B.C. water permits for natural gas fracking illegal, lawsuit alleges

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VANCOUVER - Environmental advocates say the B.C. government has been illegally granting natural gas companies repeated short-term approvals, allowing them to use large quantities of fresh water for years without obtaining full water licences.

The Western Canada Wilderness Committee and the Sierra Club of B.C. are in a Vancouver court today asking it to throw out the short term approvals granted for water use for natural gas extraction known as hydraulic fracturing, or fracking.

Under provincial legislation, the Oil and Gas Commission has the power to grant short-term water approvals for up to 24 months.

The groups' lawyer, Karen Campbell, says the commission grants such approvals numerous times in a row, in some cases allowing the companies to use the same short-term approval for several years without the need to obtain a full water licence.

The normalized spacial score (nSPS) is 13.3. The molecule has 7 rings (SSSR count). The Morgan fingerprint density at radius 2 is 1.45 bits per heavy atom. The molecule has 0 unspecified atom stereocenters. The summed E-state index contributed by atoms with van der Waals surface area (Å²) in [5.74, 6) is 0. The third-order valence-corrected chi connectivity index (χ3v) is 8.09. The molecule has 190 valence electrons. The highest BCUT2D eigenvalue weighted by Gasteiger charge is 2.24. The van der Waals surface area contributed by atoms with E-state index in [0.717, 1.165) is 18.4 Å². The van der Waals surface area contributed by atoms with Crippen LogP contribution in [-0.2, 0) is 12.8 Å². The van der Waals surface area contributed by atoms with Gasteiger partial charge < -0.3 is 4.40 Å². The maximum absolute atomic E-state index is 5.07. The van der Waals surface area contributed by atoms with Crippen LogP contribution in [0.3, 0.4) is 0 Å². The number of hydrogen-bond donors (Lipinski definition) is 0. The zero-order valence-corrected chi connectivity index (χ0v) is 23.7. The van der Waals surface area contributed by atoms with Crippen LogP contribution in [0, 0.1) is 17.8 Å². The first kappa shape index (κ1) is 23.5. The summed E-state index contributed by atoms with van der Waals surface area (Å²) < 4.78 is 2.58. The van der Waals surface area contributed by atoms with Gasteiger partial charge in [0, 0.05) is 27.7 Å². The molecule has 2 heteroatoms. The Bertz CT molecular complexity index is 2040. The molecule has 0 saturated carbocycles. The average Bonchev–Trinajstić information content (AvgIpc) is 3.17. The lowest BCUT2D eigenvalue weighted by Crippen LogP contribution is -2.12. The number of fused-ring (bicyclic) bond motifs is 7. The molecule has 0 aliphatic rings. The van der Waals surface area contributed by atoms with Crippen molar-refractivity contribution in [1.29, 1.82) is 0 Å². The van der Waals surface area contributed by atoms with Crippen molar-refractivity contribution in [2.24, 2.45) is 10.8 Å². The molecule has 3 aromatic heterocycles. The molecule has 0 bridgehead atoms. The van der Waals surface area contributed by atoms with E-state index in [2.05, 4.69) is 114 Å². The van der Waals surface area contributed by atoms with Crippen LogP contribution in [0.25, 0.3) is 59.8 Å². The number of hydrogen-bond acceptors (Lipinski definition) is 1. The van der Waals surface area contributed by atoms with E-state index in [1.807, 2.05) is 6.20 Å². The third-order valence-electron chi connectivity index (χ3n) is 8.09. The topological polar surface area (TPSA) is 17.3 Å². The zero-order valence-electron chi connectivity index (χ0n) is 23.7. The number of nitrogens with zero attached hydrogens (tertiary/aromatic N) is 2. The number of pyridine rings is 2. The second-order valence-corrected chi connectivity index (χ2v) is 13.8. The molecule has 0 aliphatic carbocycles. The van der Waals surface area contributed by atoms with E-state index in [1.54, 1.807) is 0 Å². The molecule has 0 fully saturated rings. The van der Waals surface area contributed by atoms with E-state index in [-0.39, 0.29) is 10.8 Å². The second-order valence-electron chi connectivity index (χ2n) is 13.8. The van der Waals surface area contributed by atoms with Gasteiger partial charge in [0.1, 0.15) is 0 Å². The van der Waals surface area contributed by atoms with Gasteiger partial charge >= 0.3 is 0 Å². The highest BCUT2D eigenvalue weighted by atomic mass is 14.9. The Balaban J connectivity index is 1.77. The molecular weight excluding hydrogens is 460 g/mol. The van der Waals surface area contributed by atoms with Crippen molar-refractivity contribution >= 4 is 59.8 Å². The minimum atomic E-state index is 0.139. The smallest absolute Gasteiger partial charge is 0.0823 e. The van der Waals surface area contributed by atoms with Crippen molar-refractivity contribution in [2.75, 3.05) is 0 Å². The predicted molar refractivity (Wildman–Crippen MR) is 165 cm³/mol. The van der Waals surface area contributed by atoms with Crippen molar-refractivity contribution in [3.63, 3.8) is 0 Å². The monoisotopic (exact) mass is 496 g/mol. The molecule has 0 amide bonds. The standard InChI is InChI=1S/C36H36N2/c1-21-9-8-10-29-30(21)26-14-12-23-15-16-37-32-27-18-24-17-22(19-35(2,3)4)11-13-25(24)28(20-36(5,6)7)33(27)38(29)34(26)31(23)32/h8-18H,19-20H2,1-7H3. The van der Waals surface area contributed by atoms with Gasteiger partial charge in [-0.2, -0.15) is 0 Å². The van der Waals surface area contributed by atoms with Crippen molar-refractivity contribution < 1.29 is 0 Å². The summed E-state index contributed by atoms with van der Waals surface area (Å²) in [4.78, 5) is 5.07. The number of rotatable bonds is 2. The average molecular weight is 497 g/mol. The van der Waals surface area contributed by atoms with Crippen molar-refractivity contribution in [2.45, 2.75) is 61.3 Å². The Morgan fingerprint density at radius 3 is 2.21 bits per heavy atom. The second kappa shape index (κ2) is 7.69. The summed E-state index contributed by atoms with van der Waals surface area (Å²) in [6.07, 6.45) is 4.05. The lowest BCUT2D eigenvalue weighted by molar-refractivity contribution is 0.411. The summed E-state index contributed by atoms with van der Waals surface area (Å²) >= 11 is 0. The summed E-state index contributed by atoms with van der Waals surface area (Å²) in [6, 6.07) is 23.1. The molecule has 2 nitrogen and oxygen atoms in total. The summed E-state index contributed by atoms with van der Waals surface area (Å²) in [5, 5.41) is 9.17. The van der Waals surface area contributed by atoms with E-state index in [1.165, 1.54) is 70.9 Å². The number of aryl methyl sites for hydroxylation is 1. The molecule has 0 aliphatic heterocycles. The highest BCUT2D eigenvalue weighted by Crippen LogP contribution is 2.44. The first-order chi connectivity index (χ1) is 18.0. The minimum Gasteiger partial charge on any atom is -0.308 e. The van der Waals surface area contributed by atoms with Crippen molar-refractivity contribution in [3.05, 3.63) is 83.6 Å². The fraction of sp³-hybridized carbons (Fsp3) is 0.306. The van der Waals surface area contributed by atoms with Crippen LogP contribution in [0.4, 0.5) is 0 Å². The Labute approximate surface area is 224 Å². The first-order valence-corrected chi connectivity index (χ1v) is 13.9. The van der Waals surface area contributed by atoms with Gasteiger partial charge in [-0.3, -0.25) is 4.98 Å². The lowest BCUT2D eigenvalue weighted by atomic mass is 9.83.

The government says there is nothing in the law that prevents repeated short-term water licences, and it insists its officials acted within the law.

The B.C. government recently unveiled proposed changes to its water laws that specifically permit repeated approvals, though the law hasn't yet passed.

Organizations: Western Canada Wilderness Committee, Sierra Club of B.C., Oil and Gas Commission

Geographic location: VANCOUVER

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